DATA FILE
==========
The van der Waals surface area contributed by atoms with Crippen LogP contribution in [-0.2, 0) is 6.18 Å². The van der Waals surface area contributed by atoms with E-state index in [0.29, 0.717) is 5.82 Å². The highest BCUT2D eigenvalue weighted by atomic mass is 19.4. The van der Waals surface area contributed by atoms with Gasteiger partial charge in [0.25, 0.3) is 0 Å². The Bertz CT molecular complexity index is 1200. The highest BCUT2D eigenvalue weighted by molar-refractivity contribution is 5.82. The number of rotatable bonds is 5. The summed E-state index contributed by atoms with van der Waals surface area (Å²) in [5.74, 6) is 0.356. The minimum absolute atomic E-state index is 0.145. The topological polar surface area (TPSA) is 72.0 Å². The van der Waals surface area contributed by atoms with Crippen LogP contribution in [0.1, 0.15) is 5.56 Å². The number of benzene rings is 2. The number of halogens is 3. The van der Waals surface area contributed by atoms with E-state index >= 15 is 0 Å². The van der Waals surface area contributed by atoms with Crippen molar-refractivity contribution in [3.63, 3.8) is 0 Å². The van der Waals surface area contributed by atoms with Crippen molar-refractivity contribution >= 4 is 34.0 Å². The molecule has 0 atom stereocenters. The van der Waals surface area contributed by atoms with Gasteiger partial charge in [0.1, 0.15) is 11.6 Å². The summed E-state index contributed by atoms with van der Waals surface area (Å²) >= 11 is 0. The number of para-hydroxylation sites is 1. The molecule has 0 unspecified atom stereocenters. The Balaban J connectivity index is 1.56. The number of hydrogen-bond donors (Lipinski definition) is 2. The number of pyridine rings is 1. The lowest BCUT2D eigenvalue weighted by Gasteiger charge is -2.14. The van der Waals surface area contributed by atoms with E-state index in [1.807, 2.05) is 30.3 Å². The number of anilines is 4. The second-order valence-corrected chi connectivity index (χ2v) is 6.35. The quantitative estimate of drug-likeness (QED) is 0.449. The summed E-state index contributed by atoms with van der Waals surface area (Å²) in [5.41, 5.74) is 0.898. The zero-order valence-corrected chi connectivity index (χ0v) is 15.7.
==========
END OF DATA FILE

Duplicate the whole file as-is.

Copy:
The van der Waals surface area contributed by atoms with Crippen LogP contribution in [-0.2, 0) is 6.18 Å². The van der Waals surface area contributed by atoms with E-state index in [0.29, 0.717) is 5.82 Å². The highest BCUT2D eigenvalue weighted by atomic mass is 19.4. The van der Waals surface area contributed by atoms with Gasteiger partial charge in [0.25, 0.3) is 0 Å². The Bertz CT molecular complexity index is 1200. The highest BCUT2D eigenvalue weighted by molar-refractivity contribution is 5.82. The number of rotatable bonds is 5. The summed E-state index contributed by atoms with van der Waals surface area (Å²) in [5.74, 6) is 0.356. The minimum absolute atomic E-state index is 0.145. The topological polar surface area (TPSA) is 72.0 Å². The van der Waals surface area contributed by atoms with Crippen LogP contribution in [0.1, 0.15) is 5.56 Å². The number of benzene rings is 2. The number of halogens is 3. The van der Waals surface area contributed by atoms with E-state index >= 15 is 0 Å². The van der Waals surface area contributed by atoms with Crippen molar-refractivity contribution in [3.63, 3.8) is 0 Å². The van der Waals surface area contributed by atoms with Crippen molar-refractivity contribution >= 4 is 34.0 Å². The molecule has 0 atom stereocenters. The van der Waals surface area contributed by atoms with Gasteiger partial charge in [0.1, 0.15) is 11.6 Å². The summed E-state index contributed by atoms with van der Waals surface area (Å²) >= 11 is 0. The number of para-hydroxylation sites is 1. The molecule has 0 unspecified atom stereocenters. The Balaban J connectivity index is 1.56. The number of hydrogen-bond donors (Lipinski definition) is 2. The number of pyridine rings is 1. The lowest BCUT2D eigenvalue weighted by Gasteiger charge is -2.14. The van der Waals surface area contributed by atoms with E-state index in [1.807, 2.05) is 30.3 Å². The number of anilines is 4. The second-order valence-corrected chi connectivity index (χ2v) is 6.35. The quantitative estimate of drug-likeness (QED) is 0.449. The summed E-state index contributed by atoms with van der Waals surface area (Å²) in [5.41, 5.74) is 0.898. The zero-order valence-corrected chi connectivity index (χ0v) is 15.7.